A copy of this document was graciously provided to me by Susan, the great great granddaughter of John Lewis Coleman Sr. In it, Rosser, and his father John find a raccoon in a tree, and attempt to get rid of it, while lamenting having to undertake such an unpleasant task on the sabbath. It doesn't go so well for the raccoon, but if you set that part aside, it's a neat little window into 1888. You really should read it in it's natural form, but for the lazy, here's a translation:
May 8th(?), 1888
My Experience in a coon fight
Last Sabbath morning my father ordered his pony saddled for him to ride out to the plantation and on his way he had to ???? a little branch in which he saw a very large coon track, he traced the track up the branch a little ways and came to an old stump of a tree in which was two or three very nice holes, and on examining the tree and the bushes that grew around it, he found that some (thing) animal had been up or down the tree that morning, by the little particle of rotten bark and wood that had fallen on the leaves of the bushes. There was a very heavy rain the night before and he knew that the trash on the leaves could not have remained there all night, so he concluded that the coon was in that tree. He then rode in hearing of a negro house, which was a little ways off and called the negro and told him to bring him an ax. The negro did so, and they went back to the tree, and with a few licks the tree fell, and there was no coon seen. They then cut a small hole into the hollow and there he was. Pa gave his horse to the negro and sent him to the house for me and my dog. Myself and one of my brothers saddled us a mule a piece and rode over, when we ????? the place, I saw Pa sitting on the log holding the coon by the tail which he had pulled through a crack in the log. We dismounted our mules and tied them. We thin out a hole large enough to get the coon out, and I took him by the tail and (through) threw him out to a dog that I never saw anything whip, and never did in my life see so a small thing as a coon fight as he did he turned upon his back and caught the dogs lip in his mouth and chewed upon it as if he intended swallowing that ????? if no more. The dog would try to shake him off, but it seemed to me that he had as well to be trying to shake off his own ears as to shake the coon off. They fought about twenty minutes and the dog finally killed him. We all enjoyed the fight very much. But we would have enjoyed it a great deal more if it had not been on the Sabbath. But as we were killing such an enemy ???? ??? I hope that we will not be charged with it.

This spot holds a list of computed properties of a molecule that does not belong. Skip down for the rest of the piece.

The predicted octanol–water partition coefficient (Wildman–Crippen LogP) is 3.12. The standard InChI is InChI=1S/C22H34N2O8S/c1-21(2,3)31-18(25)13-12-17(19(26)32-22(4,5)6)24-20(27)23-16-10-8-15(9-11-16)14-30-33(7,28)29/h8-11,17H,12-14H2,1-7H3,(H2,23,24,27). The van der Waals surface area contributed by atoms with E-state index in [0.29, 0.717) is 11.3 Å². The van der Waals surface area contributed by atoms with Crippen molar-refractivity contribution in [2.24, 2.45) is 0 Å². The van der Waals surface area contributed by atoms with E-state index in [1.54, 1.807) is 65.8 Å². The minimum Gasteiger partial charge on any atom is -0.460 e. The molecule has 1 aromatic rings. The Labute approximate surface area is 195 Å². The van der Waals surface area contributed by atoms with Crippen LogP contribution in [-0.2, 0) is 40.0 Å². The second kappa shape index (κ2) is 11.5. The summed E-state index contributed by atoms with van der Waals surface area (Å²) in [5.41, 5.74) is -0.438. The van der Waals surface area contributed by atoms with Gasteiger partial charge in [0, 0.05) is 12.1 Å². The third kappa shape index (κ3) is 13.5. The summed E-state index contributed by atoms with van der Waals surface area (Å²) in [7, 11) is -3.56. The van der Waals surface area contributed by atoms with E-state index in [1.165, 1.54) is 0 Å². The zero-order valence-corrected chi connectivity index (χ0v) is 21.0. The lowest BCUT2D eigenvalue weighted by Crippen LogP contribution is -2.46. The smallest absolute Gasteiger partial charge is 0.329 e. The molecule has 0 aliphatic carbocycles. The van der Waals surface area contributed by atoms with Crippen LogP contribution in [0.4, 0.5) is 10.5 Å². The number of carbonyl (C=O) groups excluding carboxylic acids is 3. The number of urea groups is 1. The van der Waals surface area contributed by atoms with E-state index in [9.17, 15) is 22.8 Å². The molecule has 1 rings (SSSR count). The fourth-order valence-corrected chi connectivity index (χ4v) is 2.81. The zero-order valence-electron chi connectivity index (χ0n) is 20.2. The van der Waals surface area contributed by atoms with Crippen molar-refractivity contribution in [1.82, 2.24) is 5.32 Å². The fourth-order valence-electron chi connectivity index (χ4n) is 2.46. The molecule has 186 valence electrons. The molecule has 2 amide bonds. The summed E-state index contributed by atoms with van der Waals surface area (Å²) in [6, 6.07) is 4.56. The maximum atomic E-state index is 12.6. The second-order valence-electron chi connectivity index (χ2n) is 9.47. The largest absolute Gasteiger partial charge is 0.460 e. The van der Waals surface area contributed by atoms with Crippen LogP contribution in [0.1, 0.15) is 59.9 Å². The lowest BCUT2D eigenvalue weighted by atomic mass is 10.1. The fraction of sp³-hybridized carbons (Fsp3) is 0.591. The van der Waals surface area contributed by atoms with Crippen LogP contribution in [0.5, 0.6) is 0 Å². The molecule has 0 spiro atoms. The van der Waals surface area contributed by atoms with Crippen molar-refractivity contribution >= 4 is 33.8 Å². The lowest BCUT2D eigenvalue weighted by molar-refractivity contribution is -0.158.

R. M. Coleman
Dot your i's and cross your t's